In the region corresponding to the single monomer M state (including the oligomer states and ), there is a sub-region bounded by the dashed-line parts of the two curves that separate the possible tube state from other states. Inside this sub-region, monomers can only form unstable dimers from time to time and the number of such dimers is small at any instant. The boundaries of this region roughly corresponds to , which from Eq. (13) is . These boundaries are also consistent with the earlier estimate of for a stable bond from the calculation of bond life time as shown in Fig. 7(a), which shows becomes nonzero near . A better estimate will be calculated below from the assembly kinetics and it also indicates that 3.3 is the boundary value.
Full ring formation determines the boundary between the A and R states. Since an ideal ring constrains to be 13, we can use the condition to estimate the lower bound of this boundary. This gives us a critical soft potential strength which is shown as a line in Fig. 3 and fits the simulations data for boundary with the R state.
At , the -segment chains (or partial rings) dominate. Then in order for these chains to assemble into tubes, the bonding potential that holds two chains side by side has to be larger than since there are side-to-side bonds, and this leads to , where everything is in the unit of . The curves given by and with or determines the boundary between the F and S states and between the A/R states and the T state, respectively. These are the curved lines in Fig. 3.
As shown in Fig. 3, there is a remarkable agreement between the structure diagram calculated from MD simulations and the prediction of the thermodynamic theory. The predicated boundaries at M, F, S, A, R, and T states all fit the simulation results well. This indicates that the main feature of the assembly behavior of wedge-shaped monomers is captured by the simple free energy developed in Sec. III. Figure 3 further shows that the kinetically trapped states (the S, C, K states) dominate when is large. The thermodynamic theory can not capture this nonequilibrium behavior.
iv.3 Assembly Kinetics
We have shown that wedge-shaped monomers can self-assemble into various structures, depending on the strengths of the lateral and vertical bonding interaction. When we start with a system with all monomers unbonded, the number of free monomers decreases over time with the progress of self-assembly. The rate of consumption of free monomers is controlled by the strength of the bonding potential. In Fig. 9(a), results for the number of free monomers normalized by the total number of monomers ( here) is plotted against time for , where ranges from to . The strength is close to the threshold for assembly, and the corresponding decreases very slowly on this time scale, though at a later time it will eventually drops below 50% of starting free monomers. At , clearly decreases with time but many free monomers remain at the end of the time range shown here. As increases, the rate of reduction becomes larger. At , decreases to over a period of only , which is an order of magnitude shorter than the typical time of MD runs used to calculate the structure diagram.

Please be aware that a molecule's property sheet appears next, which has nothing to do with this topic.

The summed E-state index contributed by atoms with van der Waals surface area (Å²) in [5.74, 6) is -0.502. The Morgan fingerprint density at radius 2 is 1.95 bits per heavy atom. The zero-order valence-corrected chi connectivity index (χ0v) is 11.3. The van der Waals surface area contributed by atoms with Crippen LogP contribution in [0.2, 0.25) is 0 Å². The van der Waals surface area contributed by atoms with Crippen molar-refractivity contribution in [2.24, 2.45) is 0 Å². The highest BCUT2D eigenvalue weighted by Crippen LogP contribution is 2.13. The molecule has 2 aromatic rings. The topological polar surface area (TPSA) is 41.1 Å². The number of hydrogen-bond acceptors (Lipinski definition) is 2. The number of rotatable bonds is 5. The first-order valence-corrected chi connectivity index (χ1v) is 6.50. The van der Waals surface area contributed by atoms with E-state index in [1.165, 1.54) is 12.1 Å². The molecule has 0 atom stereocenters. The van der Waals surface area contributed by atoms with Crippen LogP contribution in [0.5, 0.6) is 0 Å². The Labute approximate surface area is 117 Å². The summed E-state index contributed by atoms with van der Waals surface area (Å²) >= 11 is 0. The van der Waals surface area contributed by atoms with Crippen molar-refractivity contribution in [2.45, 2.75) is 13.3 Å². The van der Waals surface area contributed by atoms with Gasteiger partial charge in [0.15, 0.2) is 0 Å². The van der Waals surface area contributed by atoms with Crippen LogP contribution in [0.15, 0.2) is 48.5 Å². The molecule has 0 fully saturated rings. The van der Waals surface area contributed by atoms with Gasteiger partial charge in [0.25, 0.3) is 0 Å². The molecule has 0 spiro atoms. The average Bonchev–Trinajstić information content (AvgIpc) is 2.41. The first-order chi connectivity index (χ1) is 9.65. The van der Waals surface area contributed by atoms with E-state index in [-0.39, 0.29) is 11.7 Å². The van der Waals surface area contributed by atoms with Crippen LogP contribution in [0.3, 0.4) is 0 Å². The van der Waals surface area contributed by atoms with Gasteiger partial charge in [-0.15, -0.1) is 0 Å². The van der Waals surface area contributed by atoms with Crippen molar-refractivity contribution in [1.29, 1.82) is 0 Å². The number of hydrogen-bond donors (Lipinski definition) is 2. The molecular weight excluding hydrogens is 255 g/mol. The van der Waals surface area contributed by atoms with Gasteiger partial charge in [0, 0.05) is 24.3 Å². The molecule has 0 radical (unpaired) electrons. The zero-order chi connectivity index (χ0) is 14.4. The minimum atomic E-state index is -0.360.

Beyond an initial drop in at very short times, the vs. curves can be fit to a functional form , with and as the fitting parameters. The time decay constant for the single monomer count is . This time constant is for data beyond a very short initial time, when drops sharply. From Fig. 9(a) it is clear that even for the case the limit to is . The fits are shown as smooth lines in Fig. 9(a). The plot of the time constant vs. in Fig. 9(b) shows that appears to reach a critical value near , which is consistent with the earlier estimate of as the threshold for some dimers to form.
iv.4 Helicity of Assembled Tubes
The visualization of the formation of an assembled structure reveals important aspect of the assembly process. The consecutive snapshots of assembly of one tubule in the system for Fig. 2 shown in Fig. 10 illustrate an interesting example. In Fig. 10(a), two partial rings stacking vertically have already formed, and a dimer is approaching this cluster. In Fig. 10(b), the dimer has collided and bound to the partial double ring. In Fig. 10(c), the binding of the dimer results in the formation of a full ring. Then in Fig. 10(d), one wedge in the closed ring oscillates noticeably and eventually in Fig. 10(e), this wedge separates from its neighbor and slips to bond with the wedges in the partial ring below. In this manner a helical ring is formed. These helical structures typically have 12 or 13 monomers per turn. This particular structure grows into a larger helical tubule with several complete turns before the simulation ends.
Another interesting assembly dynamics involves the formation of tubes not by the addition of monomer and dimers, but by collisions between large clusters. Figure 11 shows an example of this dynamics; the two clusters are displayed through two different shades of gray. In Fig. 11(a), the larger cluster contains two stacked rings (nonhelical) in the top half and 3 stacked arcs on the bottom half. This cluster is colliding with a curved sheet in this first image. In Fig. 11(b) the curved sheet rotates and orients to fit into the missing bottom part of the larger cluster. In Fig. 11(c) the two clusters begin to merge. Note that the right hand side of the curved sheet (dark cluster) is straight as this point. In Fig. 11(d), the two clusters have merged and undergone further rearrangement. In particular, the wedge monomers on the right hand side, which in Fig. 11(c) are straight, on top of each other, have now translated in a staircase fashion. Figure 11(e) shows that the triangular gap above one of the dark wedges has healed and the whole combined structure is now a helical tube. The final image in Fig. 11(f) shows the wedges as spheres, clearly displaying a well formed helical tube.